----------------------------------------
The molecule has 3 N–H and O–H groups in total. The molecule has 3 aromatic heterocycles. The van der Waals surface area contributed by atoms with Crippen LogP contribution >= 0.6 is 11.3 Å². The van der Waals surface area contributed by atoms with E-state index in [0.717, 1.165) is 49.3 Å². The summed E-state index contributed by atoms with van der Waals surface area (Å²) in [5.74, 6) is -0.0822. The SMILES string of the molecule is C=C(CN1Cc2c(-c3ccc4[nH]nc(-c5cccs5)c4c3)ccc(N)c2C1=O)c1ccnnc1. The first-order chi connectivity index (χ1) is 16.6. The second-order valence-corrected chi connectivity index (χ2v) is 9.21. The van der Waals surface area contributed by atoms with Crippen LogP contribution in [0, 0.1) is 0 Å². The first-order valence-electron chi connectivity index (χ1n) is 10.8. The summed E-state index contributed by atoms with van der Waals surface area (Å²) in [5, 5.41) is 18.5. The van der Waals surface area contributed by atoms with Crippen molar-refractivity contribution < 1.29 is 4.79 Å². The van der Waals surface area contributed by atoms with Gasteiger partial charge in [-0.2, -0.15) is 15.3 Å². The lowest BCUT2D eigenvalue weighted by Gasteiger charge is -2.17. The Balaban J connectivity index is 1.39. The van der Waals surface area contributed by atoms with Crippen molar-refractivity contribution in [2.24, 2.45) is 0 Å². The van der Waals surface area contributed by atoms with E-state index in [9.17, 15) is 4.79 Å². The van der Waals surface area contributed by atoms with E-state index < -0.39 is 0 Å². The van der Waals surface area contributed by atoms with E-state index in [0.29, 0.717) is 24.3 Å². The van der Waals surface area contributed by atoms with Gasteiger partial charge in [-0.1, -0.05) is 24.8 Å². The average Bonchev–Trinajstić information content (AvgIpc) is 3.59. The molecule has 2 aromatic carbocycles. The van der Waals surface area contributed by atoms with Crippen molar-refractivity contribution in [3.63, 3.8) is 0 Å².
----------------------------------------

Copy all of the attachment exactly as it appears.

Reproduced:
The molecule has 3 N–H and O–H groups in total. The molecule has 3 aromatic heterocycles. The van der Waals surface area contributed by atoms with Crippen LogP contribution >= 0.6 is 11.3 Å². The van der Waals surface area contributed by atoms with E-state index in [0.717, 1.165) is 49.3 Å². The summed E-state index contributed by atoms with van der Waals surface area (Å²) in [5.74, 6) is -0.0822. The SMILES string of the molecule is C=C(CN1Cc2c(-c3ccc4[nH]nc(-c5cccs5)c4c3)ccc(N)c2C1=O)c1ccnnc1. The first-order chi connectivity index (χ1) is 16.6. The second-order valence-corrected chi connectivity index (χ2v) is 9.21. The van der Waals surface area contributed by atoms with Crippen LogP contribution in [0, 0.1) is 0 Å². The first-order valence-electron chi connectivity index (χ1n) is 10.8. The summed E-state index contributed by atoms with van der Waals surface area (Å²) in [5, 5.41) is 18.5. The van der Waals surface area contributed by atoms with Crippen molar-refractivity contribution < 1.29 is 4.79 Å². The van der Waals surface area contributed by atoms with Gasteiger partial charge in [-0.2, -0.15) is 15.3 Å². The lowest BCUT2D eigenvalue weighted by Gasteiger charge is -2.17. The Balaban J connectivity index is 1.39. The van der Waals surface area contributed by atoms with Crippen molar-refractivity contribution in [2.24, 2.45) is 0 Å². The van der Waals surface area contributed by atoms with E-state index in [9.17, 15) is 4.79 Å². The van der Waals surface area contributed by atoms with E-state index < -0.39 is 0 Å². The van der Waals surface area contributed by atoms with E-state index in [0.29, 0.717) is 24.3 Å². The van der Waals surface area contributed by atoms with Gasteiger partial charge in [-0.1, -0.05) is 24.8 Å². The average Bonchev–Trinajstić information content (AvgIpc) is 3.59. The molecule has 2 aromatic carbocycles. The van der Waals surface area contributed by atoms with Crippen molar-refractivity contribution in [3.63, 3.8) is 0 Å².